C and C++ standardese for "Don't do that."

This term is used by compiler standards documents to describe bad situations created by language constructs. Although these constructs are well-formed within the language specification, compiler vendors are not required to guard against them. Worse than unspecified behavior.

A favorite maxim of comp.lang.c++.moderated states that "undefined behavior" means anything, up to and including reformatting your hard drive, can result, but this is gross understatement. Undefined behavior means that anything, up to and including nuclear war, may result. This is not a joke.

Well-known undefined behavior situations include:
  • Deleting a pointer to a base type, which holds a pointer to a derived type, when the base type does not have a virtual destructor.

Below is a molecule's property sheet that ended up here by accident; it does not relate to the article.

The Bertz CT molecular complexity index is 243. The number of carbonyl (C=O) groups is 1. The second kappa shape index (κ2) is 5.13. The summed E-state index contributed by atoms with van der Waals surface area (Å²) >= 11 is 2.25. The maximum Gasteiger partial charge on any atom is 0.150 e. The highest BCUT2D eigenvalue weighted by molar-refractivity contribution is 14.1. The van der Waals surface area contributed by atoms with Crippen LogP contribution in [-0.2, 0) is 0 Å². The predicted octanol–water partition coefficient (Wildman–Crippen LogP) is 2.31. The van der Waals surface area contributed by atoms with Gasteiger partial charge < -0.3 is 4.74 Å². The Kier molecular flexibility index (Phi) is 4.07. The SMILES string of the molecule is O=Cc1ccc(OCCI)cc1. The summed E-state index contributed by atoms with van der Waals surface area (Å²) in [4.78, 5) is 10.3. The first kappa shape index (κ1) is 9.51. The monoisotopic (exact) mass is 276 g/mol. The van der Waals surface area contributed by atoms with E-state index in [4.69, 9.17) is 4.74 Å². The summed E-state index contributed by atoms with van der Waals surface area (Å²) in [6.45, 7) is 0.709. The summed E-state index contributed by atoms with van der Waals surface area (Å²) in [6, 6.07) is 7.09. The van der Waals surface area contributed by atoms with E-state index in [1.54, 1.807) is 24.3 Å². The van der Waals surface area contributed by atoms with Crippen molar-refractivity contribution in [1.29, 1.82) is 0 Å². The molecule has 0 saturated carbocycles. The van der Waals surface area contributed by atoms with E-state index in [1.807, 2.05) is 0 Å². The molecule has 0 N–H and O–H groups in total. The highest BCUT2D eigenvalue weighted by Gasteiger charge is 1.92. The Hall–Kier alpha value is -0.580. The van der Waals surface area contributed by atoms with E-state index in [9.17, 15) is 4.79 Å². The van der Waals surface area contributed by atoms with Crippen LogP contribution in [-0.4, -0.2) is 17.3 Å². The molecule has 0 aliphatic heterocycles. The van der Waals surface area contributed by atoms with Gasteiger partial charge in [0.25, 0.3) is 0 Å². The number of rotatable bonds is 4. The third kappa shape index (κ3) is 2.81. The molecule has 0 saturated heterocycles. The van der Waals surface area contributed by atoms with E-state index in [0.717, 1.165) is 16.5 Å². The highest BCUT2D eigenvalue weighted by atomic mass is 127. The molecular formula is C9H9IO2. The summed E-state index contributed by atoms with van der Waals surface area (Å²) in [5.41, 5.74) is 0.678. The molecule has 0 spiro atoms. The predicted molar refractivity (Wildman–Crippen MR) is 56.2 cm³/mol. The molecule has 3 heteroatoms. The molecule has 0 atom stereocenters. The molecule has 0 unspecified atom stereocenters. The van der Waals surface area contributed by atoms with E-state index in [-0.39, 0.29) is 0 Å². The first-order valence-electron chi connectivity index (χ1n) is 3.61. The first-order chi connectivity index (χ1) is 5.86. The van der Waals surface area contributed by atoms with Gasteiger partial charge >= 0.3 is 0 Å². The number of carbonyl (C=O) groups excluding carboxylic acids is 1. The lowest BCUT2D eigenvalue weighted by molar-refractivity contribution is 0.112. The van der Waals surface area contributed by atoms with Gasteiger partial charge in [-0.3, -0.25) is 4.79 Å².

class base { };

    class derived: public base {};

    // meanwhile, back at the ranch ...
     base *p;

     p = new derived;

     delete p;    // BOOM!

  • Accessing and modifying an lvalue without an intervening sequence point.

    char *p = "Stuff";
    int i = 82;
    p [i] = ++i;    // BOOM!
Now, of course, it would be nice if a compiler could flag every instance of undefined behavior with a warning; but it's probably impossible; at any rate, none do.

Log in or register to write something here or to contact authors.